A few weeks ago, we were emailing with one of our sources about an interesting fact we noticed, based on Above the Law’s real-time coverage of Supreme Court clerk hiring. The fact: thus far, Justice John Paul Stevens has hired just one law clerk for October Term 2010 (Sam Erman (Michigan 2007 / Garland)).
We didn’t write about it at the time, because OT 2010 is still a year away, and it seemed a bit speculative to make much of it so far in advance. But others noticed this fact too — and were faster on the trigger about it. Like the AP:
Supreme Court Justice John Paul Stevens has hired fewer law clerks than usual, generating speculation that the leader of the court’s liberals will retire next year.
If Stevens does step down, he would give President Barack Obama his second high court opening in two years. Obama chose Justice Sonia Sotomayor for the court when Justice David Souter announced his retirement in May.
Souter’s failure to hire clerks was the first signal that he was contemplating leaving the court….
Indeed. We started the speculation about Justice Souter’s retirement back in April 2009, over at Underneath Their Robes, based in part on his lack of law clerk hiring (and based in part on a sighting of him with Senator Pat Leahy).
But back to Justice Stevens:
In response to a question from The Associated Press, Stevens confirmed through a court spokeswoman Tuesday that he has hired only one clerk for the term that begins in October 2010. He is among several justices who typically have hired all four clerks for the following year by now. Information about this advance hiring is not released by the court but is regularly published by some legal blogs.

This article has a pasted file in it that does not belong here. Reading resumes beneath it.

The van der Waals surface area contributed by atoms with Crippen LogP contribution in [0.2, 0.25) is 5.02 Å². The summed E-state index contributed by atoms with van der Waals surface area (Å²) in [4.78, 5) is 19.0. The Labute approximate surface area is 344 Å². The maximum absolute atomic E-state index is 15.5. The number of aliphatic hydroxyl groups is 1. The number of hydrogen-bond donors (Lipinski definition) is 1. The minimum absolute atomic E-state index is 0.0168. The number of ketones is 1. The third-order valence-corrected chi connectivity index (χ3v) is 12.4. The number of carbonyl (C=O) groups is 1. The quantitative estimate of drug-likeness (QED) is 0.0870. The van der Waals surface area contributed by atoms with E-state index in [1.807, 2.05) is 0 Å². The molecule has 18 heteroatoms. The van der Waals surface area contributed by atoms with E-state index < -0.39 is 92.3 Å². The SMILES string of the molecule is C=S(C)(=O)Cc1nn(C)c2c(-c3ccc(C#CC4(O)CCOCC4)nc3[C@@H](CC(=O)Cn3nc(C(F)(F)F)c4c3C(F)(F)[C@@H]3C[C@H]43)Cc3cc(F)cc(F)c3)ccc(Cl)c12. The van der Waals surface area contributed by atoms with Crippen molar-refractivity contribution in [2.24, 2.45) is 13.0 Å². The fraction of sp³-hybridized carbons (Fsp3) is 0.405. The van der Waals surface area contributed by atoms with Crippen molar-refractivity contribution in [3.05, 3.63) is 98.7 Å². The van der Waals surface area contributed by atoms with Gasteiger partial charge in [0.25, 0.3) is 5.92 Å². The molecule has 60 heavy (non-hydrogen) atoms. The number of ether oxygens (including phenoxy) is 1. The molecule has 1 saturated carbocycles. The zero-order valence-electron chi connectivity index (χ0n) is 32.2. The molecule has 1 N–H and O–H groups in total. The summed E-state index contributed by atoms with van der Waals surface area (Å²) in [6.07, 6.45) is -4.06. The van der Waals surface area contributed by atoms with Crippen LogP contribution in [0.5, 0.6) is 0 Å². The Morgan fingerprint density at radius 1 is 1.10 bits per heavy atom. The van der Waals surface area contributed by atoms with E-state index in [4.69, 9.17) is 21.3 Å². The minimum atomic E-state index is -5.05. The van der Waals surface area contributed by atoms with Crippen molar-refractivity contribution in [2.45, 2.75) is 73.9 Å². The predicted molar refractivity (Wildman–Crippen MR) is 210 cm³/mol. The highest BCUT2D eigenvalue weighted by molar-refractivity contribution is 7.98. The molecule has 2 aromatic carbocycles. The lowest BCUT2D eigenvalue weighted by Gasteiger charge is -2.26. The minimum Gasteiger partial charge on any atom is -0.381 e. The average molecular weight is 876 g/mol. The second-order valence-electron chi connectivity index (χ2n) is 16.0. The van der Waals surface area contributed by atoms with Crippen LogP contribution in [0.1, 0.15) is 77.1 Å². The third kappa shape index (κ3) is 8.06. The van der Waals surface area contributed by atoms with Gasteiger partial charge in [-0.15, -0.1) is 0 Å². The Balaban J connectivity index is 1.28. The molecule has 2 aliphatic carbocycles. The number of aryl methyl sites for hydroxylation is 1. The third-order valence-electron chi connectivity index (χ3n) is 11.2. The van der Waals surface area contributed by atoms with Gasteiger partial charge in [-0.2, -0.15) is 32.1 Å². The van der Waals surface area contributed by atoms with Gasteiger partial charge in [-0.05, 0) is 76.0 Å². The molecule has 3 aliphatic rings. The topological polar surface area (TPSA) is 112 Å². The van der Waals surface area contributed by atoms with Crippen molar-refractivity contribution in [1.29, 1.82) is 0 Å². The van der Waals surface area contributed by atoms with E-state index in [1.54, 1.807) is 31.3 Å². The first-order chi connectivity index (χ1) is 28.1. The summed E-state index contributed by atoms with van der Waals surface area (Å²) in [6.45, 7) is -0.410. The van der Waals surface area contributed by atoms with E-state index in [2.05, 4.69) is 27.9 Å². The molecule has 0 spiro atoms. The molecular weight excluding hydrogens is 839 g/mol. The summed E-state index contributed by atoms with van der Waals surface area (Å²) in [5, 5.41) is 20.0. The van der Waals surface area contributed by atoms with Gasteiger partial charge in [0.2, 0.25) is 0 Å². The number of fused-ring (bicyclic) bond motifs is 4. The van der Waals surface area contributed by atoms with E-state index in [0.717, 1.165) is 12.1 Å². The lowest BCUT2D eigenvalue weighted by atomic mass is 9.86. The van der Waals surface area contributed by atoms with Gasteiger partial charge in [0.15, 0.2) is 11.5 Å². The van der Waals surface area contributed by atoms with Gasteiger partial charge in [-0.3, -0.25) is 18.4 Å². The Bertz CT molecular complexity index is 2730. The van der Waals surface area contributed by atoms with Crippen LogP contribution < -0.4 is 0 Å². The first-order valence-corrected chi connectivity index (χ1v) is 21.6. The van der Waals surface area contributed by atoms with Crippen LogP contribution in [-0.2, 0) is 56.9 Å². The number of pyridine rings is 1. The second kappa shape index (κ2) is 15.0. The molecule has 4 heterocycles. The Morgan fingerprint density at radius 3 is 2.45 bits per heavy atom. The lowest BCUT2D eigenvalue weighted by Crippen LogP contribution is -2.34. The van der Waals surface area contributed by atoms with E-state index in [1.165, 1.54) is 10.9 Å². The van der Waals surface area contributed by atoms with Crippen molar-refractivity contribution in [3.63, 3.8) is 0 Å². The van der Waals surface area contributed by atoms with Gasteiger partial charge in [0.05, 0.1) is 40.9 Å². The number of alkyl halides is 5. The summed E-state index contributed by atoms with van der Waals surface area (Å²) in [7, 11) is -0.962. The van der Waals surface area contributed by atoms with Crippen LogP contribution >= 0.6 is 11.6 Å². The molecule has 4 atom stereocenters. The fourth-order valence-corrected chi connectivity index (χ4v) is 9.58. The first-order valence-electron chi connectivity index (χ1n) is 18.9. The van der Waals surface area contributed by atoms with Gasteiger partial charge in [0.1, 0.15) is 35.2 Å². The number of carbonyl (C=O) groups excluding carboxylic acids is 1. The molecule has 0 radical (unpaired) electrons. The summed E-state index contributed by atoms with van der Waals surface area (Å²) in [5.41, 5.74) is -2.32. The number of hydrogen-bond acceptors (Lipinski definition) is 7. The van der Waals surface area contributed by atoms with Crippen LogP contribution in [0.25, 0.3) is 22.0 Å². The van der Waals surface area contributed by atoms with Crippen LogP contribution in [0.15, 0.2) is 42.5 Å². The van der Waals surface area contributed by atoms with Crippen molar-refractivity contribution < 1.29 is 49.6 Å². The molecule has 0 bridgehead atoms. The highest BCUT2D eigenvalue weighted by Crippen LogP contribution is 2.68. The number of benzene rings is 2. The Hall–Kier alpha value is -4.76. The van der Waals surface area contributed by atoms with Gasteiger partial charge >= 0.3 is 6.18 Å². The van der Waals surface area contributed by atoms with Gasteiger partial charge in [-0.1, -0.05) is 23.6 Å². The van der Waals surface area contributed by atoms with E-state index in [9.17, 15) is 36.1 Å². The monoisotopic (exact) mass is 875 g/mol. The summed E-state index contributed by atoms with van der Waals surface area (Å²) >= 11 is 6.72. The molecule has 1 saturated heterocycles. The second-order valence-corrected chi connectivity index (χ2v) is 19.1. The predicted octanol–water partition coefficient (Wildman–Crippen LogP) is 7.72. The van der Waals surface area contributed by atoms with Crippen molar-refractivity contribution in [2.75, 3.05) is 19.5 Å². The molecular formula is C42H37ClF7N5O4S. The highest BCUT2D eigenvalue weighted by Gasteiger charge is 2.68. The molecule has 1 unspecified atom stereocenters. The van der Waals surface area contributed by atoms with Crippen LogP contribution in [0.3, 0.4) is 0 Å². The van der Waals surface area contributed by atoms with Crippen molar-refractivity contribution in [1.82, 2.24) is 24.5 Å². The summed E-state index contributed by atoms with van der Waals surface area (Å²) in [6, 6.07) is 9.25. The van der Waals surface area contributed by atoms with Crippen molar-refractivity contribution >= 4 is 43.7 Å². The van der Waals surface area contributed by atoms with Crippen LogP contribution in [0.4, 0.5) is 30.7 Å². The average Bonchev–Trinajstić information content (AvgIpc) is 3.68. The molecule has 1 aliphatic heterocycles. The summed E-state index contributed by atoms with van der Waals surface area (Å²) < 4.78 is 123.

Cough cough — like Above the Law?
Commentary from expert observers, plus a reader poll, after the jump.
We’re quite talented at bringing you last week’s news. See, e.g., our ridiculouslyextensive coverage of the Battle of the Law Firm Bands.
The main reason for our D.C. visit was not the Battle of the Bands, but the national convention of the American Constitution Society (ACS) — the left’s answer to the Federalist Society. With the Democrats in control of both Congress and the White House, this year’s conference was well-attended and celebratory. There was even an upgrade in venue, from the Hyatt Regency to the Mayflower Renaissance.
(Was Eliot Spitzer on the program committee? Or did ACS go with the Mayflower because it’s the traditional venue for the annual conference of the Federalist Society?)
The first plenary panel of this year’s ACS conference featured a star-studded cast:
Judge Rosemary Barkett, U.S. Court of Appeals for the Eleventh Circuit
Judge Jeffrey S. Sutton, U.S. Court of Appeals for the Sixth Circuit
Thomas C. Goldstein (moderator), Akin Gump Strauss Hauer & Feld LLP
Pamela Harris, O’Melveny & Myers LLP
Pamela S. Karlan, Professor of Law, Stanford Law School
Goodwin A. Liu, Associate Dean and Professor of Law, University of California Berkeley School of Law
John Payton, President and Director-Counsel, NAACP Legal Defense and Educational Fund
Read our write-up, after the jump.
“My Gump, my Gump, my lovely Akin Gump. Check it out….“